This week we saw a huge swing in the stock markets. Being an investor rather than a trader (my livelihood in retirement depends on the assets I hold), I saw my future flash in front of me. And the future was not so good. How could the markets drop a thousand points in an instant? At first, it seemed that it might have been caused by a trader mistakenly typing a “b” instead of an “m” multiplying an order by a thousand fold. The ‘b” key is only two away from the “m” key of a QWERTY keyboard.
Today the news is different, discounting this possible cause. The NYTimes reports on an ongoing investigation by several agencies charged with keeping the financial markets from exhibiting such erratic behavior–erratic as opposed to volatile which is a normal feature of these markets, especially in times when the economy of whole countries, like Greece, seem precarious.
The current explanation, still unconfirmed, is that the way the different computers that automatically match buyers and sellers started to interact in strange and unexpected ways. With deregulation, not only did banks depart from their historical norms, but new stocks markets were added to the old giants. Each now has its own computers. All of the computers are somehow linked so that when one get bogged down, action shifts to others. Rules to prevent runaway conditions, which have been around on the big, old exchanges for a while, don’t seem to be part of these newer systems.
The pressure in the less-liquid markets was amplified by the computer-driven trades, which led still other traders to pull back. Only when traders began to manually respond to the sharp drop did the market seem to turn around, said the official, who spoke on the condition of anonymity because the investigation was not complete.
Now a few days later, answers are yet to come. To me that is not surprising, but to Wall Street it’s a source of frustration. It seems from the news story, that Wall Streeters expect answers right away.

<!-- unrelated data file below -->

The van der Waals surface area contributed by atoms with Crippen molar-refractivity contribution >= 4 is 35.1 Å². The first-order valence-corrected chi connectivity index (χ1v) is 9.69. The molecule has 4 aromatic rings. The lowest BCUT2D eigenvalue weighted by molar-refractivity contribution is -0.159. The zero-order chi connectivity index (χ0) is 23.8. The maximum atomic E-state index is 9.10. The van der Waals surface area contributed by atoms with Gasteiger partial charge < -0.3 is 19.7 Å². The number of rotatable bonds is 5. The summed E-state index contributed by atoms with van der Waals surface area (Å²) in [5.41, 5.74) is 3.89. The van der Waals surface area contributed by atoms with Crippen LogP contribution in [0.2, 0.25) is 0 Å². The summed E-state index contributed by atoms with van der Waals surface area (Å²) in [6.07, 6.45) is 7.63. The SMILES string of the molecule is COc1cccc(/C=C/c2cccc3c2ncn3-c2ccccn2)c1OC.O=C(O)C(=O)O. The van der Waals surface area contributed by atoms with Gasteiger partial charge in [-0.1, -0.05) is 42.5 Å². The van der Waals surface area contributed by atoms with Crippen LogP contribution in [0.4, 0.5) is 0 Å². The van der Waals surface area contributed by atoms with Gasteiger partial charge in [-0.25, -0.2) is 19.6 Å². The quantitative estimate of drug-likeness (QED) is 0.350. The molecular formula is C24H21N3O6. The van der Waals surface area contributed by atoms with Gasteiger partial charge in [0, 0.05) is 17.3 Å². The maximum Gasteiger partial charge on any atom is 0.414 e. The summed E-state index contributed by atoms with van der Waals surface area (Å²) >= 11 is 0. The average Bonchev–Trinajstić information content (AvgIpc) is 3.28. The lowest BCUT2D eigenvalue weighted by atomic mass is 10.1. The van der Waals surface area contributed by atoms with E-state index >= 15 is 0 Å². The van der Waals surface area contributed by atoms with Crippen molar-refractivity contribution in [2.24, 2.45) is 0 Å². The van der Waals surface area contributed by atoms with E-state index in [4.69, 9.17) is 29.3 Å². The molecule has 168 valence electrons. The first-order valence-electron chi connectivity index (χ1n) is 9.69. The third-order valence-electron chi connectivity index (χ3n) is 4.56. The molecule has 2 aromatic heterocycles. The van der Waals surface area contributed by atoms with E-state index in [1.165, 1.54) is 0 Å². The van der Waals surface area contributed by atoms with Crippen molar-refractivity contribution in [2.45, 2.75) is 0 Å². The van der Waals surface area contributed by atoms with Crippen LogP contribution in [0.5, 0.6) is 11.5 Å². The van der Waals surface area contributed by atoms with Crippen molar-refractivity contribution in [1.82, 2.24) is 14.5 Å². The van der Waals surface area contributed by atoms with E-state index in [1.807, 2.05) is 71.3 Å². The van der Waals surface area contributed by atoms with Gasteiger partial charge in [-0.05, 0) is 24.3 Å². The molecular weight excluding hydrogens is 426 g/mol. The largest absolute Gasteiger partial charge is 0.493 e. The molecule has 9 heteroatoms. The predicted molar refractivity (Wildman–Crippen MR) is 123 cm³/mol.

But, maddeningly, the cause or causes of the market’s wild swing remained elusive, leaving what amounts to a $1 trillion question mark hanging over the world’s largest, and most celebrated, stock market.
The expectation that a quick answer should be forthcoming is another sign that the financial markets, including the humans that manage the system and the computers that do the work, are seriously misunderstood. The search for an unitary answer is an inappropriate response to a failure in complex systems, such as are these human and electronic systems that comprise the financial markets. Complex systems are, by their very nature, so intricately interconnected that it is generally impossible to isolate the one, single cause. As layer on later of interacting pieces are added to the system, as derivatives exemplify, the system becomes less and less amenable to analysis, eventually confounding all attempts to reduce the workings to a set of determinate rules. The more accurate way to discuss and govern these systems is not as in “too big to fail.” but, rather, as “so complex that they are bound to fail.”
In Wall Street’s drive to become more and more efficient and thereby more profitable, the needs of Main Street investors, like me, has, unfortunately, been submerged. I need a little less risk, knowing that this goal comes with less return. I have built my portfolio, accordingly, but my intentions are overwhelmingly dependent on the actions of the traders and bank presidents who have built this house of cards and who take no prisoners.